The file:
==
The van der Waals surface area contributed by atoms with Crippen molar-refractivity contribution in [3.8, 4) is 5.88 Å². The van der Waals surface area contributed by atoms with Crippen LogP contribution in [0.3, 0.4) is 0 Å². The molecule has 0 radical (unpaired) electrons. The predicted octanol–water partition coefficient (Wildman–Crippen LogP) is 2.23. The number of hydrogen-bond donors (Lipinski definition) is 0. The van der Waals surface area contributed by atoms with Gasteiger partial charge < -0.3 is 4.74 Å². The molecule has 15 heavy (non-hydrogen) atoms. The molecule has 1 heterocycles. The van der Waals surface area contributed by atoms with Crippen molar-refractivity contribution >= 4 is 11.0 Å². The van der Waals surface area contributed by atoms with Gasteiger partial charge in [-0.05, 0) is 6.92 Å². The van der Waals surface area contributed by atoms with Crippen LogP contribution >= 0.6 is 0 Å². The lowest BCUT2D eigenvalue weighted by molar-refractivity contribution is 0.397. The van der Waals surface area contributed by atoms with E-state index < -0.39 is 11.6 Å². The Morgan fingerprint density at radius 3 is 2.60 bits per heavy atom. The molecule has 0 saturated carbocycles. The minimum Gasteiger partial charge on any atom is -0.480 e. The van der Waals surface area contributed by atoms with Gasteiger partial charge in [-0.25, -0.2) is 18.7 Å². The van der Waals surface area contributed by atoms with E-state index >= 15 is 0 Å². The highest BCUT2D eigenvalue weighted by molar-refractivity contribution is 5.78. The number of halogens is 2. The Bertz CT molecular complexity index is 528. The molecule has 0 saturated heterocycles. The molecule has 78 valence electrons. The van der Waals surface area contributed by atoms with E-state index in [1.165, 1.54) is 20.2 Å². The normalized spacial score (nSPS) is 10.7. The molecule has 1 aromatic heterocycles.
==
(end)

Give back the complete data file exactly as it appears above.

The van der Waals surface area contributed by atoms with Crippen molar-refractivity contribution in [3.8, 4) is 5.88 Å². The van der Waals surface area contributed by atoms with Crippen LogP contribution in [0.3, 0.4) is 0 Å². The molecule has 0 radical (unpaired) electrons. The predicted octanol–water partition coefficient (Wildman–Crippen LogP) is 2.23. The number of hydrogen-bond donors (Lipinski definition) is 0. The van der Waals surface area contributed by atoms with Gasteiger partial charge < -0.3 is 4.74 Å². The molecule has 15 heavy (non-hydrogen) atoms. The molecule has 1 heterocycles. The van der Waals surface area contributed by atoms with Crippen molar-refractivity contribution >= 4 is 11.0 Å². The van der Waals surface area contributed by atoms with Gasteiger partial charge in [-0.05, 0) is 6.92 Å². The van der Waals surface area contributed by atoms with Crippen LogP contribution >= 0.6 is 0 Å². The lowest BCUT2D eigenvalue weighted by molar-refractivity contribution is 0.397. The van der Waals surface area contributed by atoms with E-state index < -0.39 is 11.6 Å². The Morgan fingerprint density at radius 3 is 2.60 bits per heavy atom. The molecule has 0 saturated carbocycles. The minimum Gasteiger partial charge on any atom is -0.480 e. The van der Waals surface area contributed by atoms with Gasteiger partial charge in [-0.25, -0.2) is 18.7 Å². The van der Waals surface area contributed by atoms with E-state index >= 15 is 0 Å². The highest BCUT2D eigenvalue weighted by molar-refractivity contribution is 5.78. The number of halogens is 2. The Bertz CT molecular complexity index is 528. The molecule has 0 saturated heterocycles. The molecule has 78 valence electrons. The van der Waals surface area contributed by atoms with E-state index in [1.165, 1.54) is 20.2 Å². The normalized spacial score (nSPS) is 10.7. The molecule has 1 aromatic heterocycles.